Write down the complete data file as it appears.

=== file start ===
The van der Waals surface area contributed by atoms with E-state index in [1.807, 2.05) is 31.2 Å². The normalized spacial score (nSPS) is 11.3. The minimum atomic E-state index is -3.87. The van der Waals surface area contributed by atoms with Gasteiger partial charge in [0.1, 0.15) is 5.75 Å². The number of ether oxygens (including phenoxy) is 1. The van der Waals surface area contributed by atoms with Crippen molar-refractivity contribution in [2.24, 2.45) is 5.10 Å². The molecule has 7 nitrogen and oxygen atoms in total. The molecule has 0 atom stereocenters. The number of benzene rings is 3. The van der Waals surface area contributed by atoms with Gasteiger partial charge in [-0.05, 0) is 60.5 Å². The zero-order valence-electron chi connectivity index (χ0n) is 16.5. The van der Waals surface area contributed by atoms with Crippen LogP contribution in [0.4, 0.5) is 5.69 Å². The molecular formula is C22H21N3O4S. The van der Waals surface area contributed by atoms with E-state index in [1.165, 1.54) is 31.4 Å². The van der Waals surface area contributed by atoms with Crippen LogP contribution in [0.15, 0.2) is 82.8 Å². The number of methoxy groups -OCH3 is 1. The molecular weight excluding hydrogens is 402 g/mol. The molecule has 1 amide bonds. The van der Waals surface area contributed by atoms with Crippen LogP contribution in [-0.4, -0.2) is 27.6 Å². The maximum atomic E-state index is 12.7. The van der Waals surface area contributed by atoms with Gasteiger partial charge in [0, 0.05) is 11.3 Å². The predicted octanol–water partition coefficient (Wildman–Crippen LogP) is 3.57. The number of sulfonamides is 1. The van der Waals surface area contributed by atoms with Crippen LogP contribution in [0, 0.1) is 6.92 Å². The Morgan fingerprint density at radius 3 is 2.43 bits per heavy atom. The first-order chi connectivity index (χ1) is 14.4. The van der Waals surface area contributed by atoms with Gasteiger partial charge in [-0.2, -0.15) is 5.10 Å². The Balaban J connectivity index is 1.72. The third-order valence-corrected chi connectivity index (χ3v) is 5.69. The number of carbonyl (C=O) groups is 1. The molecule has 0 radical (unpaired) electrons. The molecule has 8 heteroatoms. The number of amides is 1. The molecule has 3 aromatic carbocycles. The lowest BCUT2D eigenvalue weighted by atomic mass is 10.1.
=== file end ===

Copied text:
The van der Waals surface area contributed by atoms with E-state index in [1.807, 2.05) is 31.2 Å². The normalized spacial score (nSPS) is 11.3. The minimum atomic E-state index is -3.87. The van der Waals surface area contributed by atoms with Gasteiger partial charge in [0.1, 0.15) is 5.75 Å². The number of ether oxygens (including phenoxy) is 1. The van der Waals surface area contributed by atoms with Crippen molar-refractivity contribution in [2.24, 2.45) is 5.10 Å². The molecule has 7 nitrogen and oxygen atoms in total. The molecule has 0 atom stereocenters. The number of benzene rings is 3. The van der Waals surface area contributed by atoms with Gasteiger partial charge in [-0.05, 0) is 60.5 Å². The zero-order valence-electron chi connectivity index (χ0n) is 16.5. The van der Waals surface area contributed by atoms with Crippen LogP contribution in [0.4, 0.5) is 5.69 Å². The molecular formula is C22H21N3O4S. The van der Waals surface area contributed by atoms with E-state index in [1.165, 1.54) is 31.4 Å². The van der Waals surface area contributed by atoms with Crippen LogP contribution in [0.15, 0.2) is 82.8 Å². The number of methoxy groups -OCH3 is 1. The molecular weight excluding hydrogens is 402 g/mol. The molecule has 1 amide bonds. The van der Waals surface area contributed by atoms with Crippen LogP contribution in [-0.4, -0.2) is 27.6 Å². The maximum atomic E-state index is 12.7. The van der Waals surface area contributed by atoms with Gasteiger partial charge in [0, 0.05) is 11.3 Å². The predicted octanol–water partition coefficient (Wildman–Crippen LogP) is 3.57. The number of sulfonamides is 1. The van der Waals surface area contributed by atoms with Crippen LogP contribution in [0, 0.1) is 6.92 Å². The Morgan fingerprint density at radius 3 is 2.43 bits per heavy atom. The first-order chi connectivity index (χ1) is 14.4. The van der Waals surface area contributed by atoms with Gasteiger partial charge in [-0.2, -0.15) is 5.10 Å². The Balaban J connectivity index is 1.72. The third-order valence-corrected chi connectivity index (χ3v) is 5.69. The number of carbonyl (C=O) groups is 1. The molecule has 0 radical (unpaired) electrons. The molecule has 8 heteroatoms. The number of amides is 1. The molecule has 3 aromatic carbocycles. The lowest BCUT2D eigenvalue weighted by atomic mass is 10.1.